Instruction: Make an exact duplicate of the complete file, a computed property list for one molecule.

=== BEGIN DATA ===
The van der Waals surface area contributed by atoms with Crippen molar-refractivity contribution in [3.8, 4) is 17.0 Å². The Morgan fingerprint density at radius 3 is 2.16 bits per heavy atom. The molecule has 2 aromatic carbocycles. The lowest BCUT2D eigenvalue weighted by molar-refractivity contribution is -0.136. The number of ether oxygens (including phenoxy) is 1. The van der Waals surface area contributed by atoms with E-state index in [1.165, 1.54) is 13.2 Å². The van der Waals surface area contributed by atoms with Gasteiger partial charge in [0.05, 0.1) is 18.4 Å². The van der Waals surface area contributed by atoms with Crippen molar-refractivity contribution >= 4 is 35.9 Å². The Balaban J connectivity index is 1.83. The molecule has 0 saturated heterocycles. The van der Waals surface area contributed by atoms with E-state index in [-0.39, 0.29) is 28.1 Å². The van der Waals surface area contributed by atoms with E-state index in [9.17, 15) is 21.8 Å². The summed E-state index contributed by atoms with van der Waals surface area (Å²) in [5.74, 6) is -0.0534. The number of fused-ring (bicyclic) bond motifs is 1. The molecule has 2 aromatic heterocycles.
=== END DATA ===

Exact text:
The van der Waals surface area contributed by atoms with Crippen molar-refractivity contribution in [3.8, 4) is 17.0 Å². The Morgan fingerprint density at radius 3 is 2.16 bits per heavy atom. The molecule has 2 aromatic carbocycles. The lowest BCUT2D eigenvalue weighted by molar-refractivity contribution is -0.136. The number of ether oxygens (including phenoxy) is 1. The van der Waals surface area contributed by atoms with E-state index in [1.165, 1.54) is 13.2 Å². The van der Waals surface area contributed by atoms with Gasteiger partial charge in [0.05, 0.1) is 18.4 Å². The van der Waals surface area contributed by atoms with Crippen molar-refractivity contribution >= 4 is 35.9 Å². The Balaban J connectivity index is 1.83. The molecule has 0 saturated heterocycles. The van der Waals surface area contributed by atoms with E-state index in [-0.39, 0.29) is 28.1 Å². The van der Waals surface area contributed by atoms with E-state index in [9.17, 15) is 21.8 Å². The summed E-state index contributed by atoms with van der Waals surface area (Å²) in [5.74, 6) is -0.0534. The number of fused-ring (bicyclic) bond motifs is 1. The molecule has 2 aromatic heterocycles.